The prepared fibres were observed by scanning electron microscopy (SEM, Florida, USA) at a voltage of 30 kV and working distance of 10 mm. Prior to observation, fibres should be sputtered with platinum in a nitrogen environment to confer its conductivity. The average diameter of at least 100 fibres in SEM was calculated by using the Image J software (Maryland, USA). Deionised water was dropped into the copper mesh to fix the few collected fibres, then transmission electron microscopy (TEM, Hitachi, Japan) was used to observe the internal structure of fibres after drying.

Physical and compatibility analyses

Physical forms of powders and fibres were tested using the MiniFlex 600 (Rigaku, Japan), and flattened samples were conducted from 10° to 70° at a rate of 5° min–1. All samples were analysed using Fourier transform infrared (FTIR, PerkinElmer, Billerica, USA). The test was conducted at a range of 500–4000 cm–1, and samples were scanned eight times.

Water contact angle and water uptake analyses

Fibre mats were cut into 20 mm × 60 mm rectangles and glued onto the glass slide smoothly. The JC2000C1 interface tension measuring instrument (Shanghai, China) was used to conduct the water contact angle tests of prepared rectangle samples. Each sample needed to drop at least six droplets, and the angle was calculated using the ImageJ software (Maryland, USA).

Dry fibres (0.02 g) were placed into the 500 ml PBS (37 ℃, pH = 6.8) at a constant rate of 50 rpm. Placed the wet fibres in a dry beaker and recorded the weight. Samples were tested at least three times and results were recorded as mean ± standard deviation (SD). The water uptake efficiency was calculated using Eq. (1):

$$W \left(\%\right)=\frac{{W}_{wet}-{W}_{dry}}{{W}_{dry}}\times 100\%,$$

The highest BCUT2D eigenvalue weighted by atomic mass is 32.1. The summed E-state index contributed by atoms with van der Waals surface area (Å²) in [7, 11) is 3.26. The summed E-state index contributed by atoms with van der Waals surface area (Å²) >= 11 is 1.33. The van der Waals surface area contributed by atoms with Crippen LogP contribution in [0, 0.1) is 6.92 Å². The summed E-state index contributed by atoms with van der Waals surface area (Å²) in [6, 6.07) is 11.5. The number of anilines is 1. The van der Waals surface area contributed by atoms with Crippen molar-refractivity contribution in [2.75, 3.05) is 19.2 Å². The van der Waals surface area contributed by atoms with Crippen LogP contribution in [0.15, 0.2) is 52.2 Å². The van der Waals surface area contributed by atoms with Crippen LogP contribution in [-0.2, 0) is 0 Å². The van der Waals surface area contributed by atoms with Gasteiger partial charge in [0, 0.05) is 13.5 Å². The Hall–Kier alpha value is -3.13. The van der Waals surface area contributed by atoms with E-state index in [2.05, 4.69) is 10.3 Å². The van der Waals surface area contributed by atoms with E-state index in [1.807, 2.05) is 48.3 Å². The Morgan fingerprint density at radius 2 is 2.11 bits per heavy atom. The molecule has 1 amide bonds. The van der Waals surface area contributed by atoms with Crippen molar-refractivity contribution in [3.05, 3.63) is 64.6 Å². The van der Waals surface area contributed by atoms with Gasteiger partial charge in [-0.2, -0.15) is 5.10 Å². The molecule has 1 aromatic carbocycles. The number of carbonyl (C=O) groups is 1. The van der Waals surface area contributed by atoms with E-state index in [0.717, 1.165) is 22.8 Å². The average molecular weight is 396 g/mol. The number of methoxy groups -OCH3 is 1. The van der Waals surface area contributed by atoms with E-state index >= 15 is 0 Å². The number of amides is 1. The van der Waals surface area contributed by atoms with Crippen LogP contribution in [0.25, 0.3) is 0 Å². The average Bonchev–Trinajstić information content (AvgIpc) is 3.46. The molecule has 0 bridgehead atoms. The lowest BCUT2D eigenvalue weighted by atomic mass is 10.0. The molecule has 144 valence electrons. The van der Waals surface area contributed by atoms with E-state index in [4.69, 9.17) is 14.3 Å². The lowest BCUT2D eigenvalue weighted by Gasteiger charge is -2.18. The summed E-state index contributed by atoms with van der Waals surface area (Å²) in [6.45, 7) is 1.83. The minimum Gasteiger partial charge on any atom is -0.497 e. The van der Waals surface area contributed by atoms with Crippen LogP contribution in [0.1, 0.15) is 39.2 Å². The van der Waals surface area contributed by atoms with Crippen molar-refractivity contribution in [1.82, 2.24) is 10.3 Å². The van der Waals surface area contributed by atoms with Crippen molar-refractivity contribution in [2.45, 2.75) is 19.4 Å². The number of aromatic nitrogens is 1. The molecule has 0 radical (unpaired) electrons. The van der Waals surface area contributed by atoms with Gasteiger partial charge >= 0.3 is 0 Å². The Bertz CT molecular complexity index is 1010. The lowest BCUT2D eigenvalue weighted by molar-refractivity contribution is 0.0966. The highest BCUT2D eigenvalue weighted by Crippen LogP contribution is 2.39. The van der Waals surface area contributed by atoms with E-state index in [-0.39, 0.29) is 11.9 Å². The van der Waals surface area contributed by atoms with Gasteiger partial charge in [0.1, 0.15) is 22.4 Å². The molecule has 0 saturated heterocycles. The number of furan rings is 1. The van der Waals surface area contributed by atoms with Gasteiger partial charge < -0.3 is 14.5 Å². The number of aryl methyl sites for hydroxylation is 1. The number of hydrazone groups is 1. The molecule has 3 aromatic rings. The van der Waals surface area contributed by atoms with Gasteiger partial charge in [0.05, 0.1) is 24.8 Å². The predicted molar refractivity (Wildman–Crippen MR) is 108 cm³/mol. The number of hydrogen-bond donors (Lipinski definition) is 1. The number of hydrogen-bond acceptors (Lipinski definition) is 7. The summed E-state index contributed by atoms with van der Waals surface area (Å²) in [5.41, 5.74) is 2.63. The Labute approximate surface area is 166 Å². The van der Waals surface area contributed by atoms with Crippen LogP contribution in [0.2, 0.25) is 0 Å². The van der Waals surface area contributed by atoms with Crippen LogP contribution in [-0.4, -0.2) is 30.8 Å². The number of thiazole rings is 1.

where W is the water uptake efficiency, Wwet is the weight of wet fibres at each time interval, and Wdry is the weight of initial dry fibres.

The hydrophilic properties of prepared fibres were evaluated via the following equations.

$${\gamma }_{LG}cos{\theta }_{C}={\gamma }_{SG}-{\gamma }_{SL},$$

where \({\theta }_{C}\) is the equilibrium water contact angle, \({\gamma }_{LG}\) is the interfacial energy of liquid–vapor, \({\gamma }_{SG}\) is the interfacial energy of solid–vapor, \({\gamma }_{SL}\) is the interfacial energy of solid–liquid. When a drop of water on a solid surface is subjected to strong interfacial force (strongly hydrophilic solid surface), the water should be completely flat on the solid surface with a contact angle of 0°. Other hydrophilic solid surfaces often have a contact angle ranging between 0° to 90° (water contact angle on many high hydrophilic surfaces is from 0° to 30°). In contrast, the hydrophobic solid surfaces often show a contact angle larger than 90°.

In vitro drug dissolution

The drug dissolution test was conducted in accordance with the pulp method in the Chinese Pharmacopoeia (2015 version). Drug-loading fibres (20 mg) were placed in conical flasks with 200 ml PBS (0.5% [v/v] Tween 80, pH 6.8), and flasks were fixed in a shaking incubator (SHA-AB, Jiangsu, China) at 37.5 °C with a constant shaking rate of 50 rpm. The solution (4 ml) was collected at set intervals and added with an equal fresh PBS with 0.5% (v/v) Tween 80. The absorption of the obtained solutions was obtained using a UV–vis spectrophotometer (UV-2102PC, Shanghai, China) at \({\lambda }_{max}=425 nm\), and the absorption data could be transferred to the drug cumulative release based on the standard curve.

Drug-loaded fibres (20 mg) were dissolved into acetone, and the solution was added with PBS (0.5% [v/v] Tween 80) up to 200 ml. The total amount of drug in fibre was calculated on the basis of 4 ml in the final homogeneous solution. All results were expressed as mean ± SD and n = 3. The drug loading efficiency could be calculated by Eq. (3):

$$E \left(\%\right)=\frac{{M}_{Actual}}{{M}_{\mathrm{Theoretical }}}\times 100\%,$$

where MActual is the actual measured total amount of drug, and MTheoretical is the theoretical amount of drug in working fluids.